I know you’ve arrived here thinking, “Why on earth would she unpublish her books?”
When I published my first book in 2013, I didn’t care for the quality of the writing. I had a half-arsed attempt at editing it, but the truth is that my grammar wasn’t great. The idea of sending my book to an editor didn’t even enter my mind.
I just wanted the book, Shattered Dreams, out there. I wanted it published, to prove to myself that I’d finally achieved a life goal. It took me a total of four years to write it, from start to finish. I’d given up and lost faith, I’d left it alone for 6 months, convinced I’d never finish it. So, when I finally typed the final chapter and looked at it in all its glory, I was overcome with emotion.
I had done the impossible and I wanted to share it with the world.
My first book, Shattered Dreams, was definitely planned, but everything that came after wasn’t. I’d caught the glory bug, the recognition that having published a book earned me was addictive. I enjoyed the attention, the respect among my peers and how special it made me feel. I’d spent a long time being overlooked, having the opportunity to be seen, heard and valued was something I embraced.
Over time, I wrote and published more books, deciding that it was my calling. I loved it, threw myself into my craft heart-first and let my thoughts pour out onto paper. When I began my degree, I felt like I had finally arrived, that all my hard work over the years had paid off. But I totally underestimated how much my studies would shape my writing, knowledge and confidence.
It’s 2019 as I type this, and two weeks ago I finished writing a new book. I don’t know if it is finished finished, but it’s probably the most honest thing I’ve written. It’s possibly my best piece of work to date. But instead of my impatience in 2013, I’ve decided to forget about the book for a while until I figure out what to do next.
And this is what it’s all about, having a plan and a focus. Whereas before I would have concentrated on the story, now the quality of writing matters to me. My early books are a representation of my journey and the development of my skill, but is not a representation of my writing now.
I know I shouldn’t, but I still cringe at the idea of promoting my first book and often disuade people from buying it. Not because the story is rubbish, but because it’s badly written. I don’t mind saying that, I didn’t know then what I know now.
I’ve dealt with not loving my previous work by being pretty open about it, but also by ignoring it. Almost like sticking my head in the sand, pretending it doesn’t exist unless I absolutely have to talk about it. Is that any way for a author to feel about her work?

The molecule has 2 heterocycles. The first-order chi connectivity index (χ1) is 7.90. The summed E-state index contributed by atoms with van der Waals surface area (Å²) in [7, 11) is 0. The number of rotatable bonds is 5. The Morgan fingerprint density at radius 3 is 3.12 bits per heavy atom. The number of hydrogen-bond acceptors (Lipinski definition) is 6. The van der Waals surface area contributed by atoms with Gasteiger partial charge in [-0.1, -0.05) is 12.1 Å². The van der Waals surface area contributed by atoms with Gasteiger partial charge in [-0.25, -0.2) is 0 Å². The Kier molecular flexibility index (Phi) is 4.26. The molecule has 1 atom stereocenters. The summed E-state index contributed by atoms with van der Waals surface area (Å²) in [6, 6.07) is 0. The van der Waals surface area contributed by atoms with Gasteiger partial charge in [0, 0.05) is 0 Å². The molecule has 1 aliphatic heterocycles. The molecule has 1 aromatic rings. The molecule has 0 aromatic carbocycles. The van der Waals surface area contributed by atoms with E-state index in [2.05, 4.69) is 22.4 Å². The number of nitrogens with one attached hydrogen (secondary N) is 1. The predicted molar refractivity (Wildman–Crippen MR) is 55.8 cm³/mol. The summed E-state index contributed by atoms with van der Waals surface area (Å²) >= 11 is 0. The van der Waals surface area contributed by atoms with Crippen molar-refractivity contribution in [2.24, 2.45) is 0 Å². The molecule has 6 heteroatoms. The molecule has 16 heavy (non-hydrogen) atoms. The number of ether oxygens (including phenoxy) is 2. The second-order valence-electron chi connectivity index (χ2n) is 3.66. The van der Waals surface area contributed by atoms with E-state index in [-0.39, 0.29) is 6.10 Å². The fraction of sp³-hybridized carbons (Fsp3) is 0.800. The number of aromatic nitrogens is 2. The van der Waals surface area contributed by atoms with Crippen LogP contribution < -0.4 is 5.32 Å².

I’ve felt uneasy and a heaviness over the last few weeks, like a need for a new start and a change.
I was recently selected to join the Writing West Midlands Room 204 Writer Development programme, and it’s prompted me to think about my approach to writing overall. While I’m aware there’s a writing community in Birmingham, this is my first experience of being a part of it. And it’s awesome, it’s exactly where I want to be, with professional writers who love the craft more than they love the product. I know not everyone will get this, but there is a big difference between those who want to write a book and those who want to write well. Anybody can write but good writing takes years of practice and refining your skill, and this is something I learned while studying Creative and Professional Writing.
I’ve had three years of being around other writers, discussing plots and tones and genres. I’ve shared my ideas and had feedback, and shaped my writing to suit assignment briefs and to reflect creative writing theory (it exists). When I finished uni last year, I felt lost and I couldn’t place it. Now I know I’d lost my identity as a writer and outside of that environment, there was nowhere else for me to go.
It was during a conversation with the director of Writing West Midlands, where I expressed my feelings about my early work. He asked me why I still had it available to the public if I wasn’t happy with the writing. I said it was important to be honest about my writing development and my journey, a view that I’ve maintained all these years. But he said that only my friends and family would know that, and that the rest of the public would be none the wiser.
I’ve been thinking about it ever since and the decision I’ve made is not an entirely new one, it’s just now I have the courage to do it.
I’ve unpublished my first five books, “Shattered Dreams”, “The Soaring Butterly”, “Reflections”, “Shine” and “Get Back on Track with Self-Love.” I feel good about, I feel a bit relieved actually.
I’ve left my most recent book, “What’s your story?” because I don’t cringe at the content. I feel like if a reader was to discover my work for the first time, that is the book I’d like them to read first.
I’m not sure what, if any, response I will get from this. This wasn’t a difficult decision for me to make and I didn’t need to talk it over with a group of friends to make it.
From this point onwards, I want to focus on getting recognition for writing that I’m proud of. I want to write new pieces, explore different genres and completely get lost in my craft. I want to be more than an Instagram personality, although I still rate that. I want to be recognised in the writing industry, my writing to have won prices and to create work I can be proud of.
And now that I’ve cleared away the parts of my creative past that don’t represent me now, I finally have room for the new creativity to come in.
So, if you’re reading this, wondering if you should give yourself a fresh start and a blank canvas, take this as a sign from the Universe.
Be brave. Be bold. Be you.
Lots of love,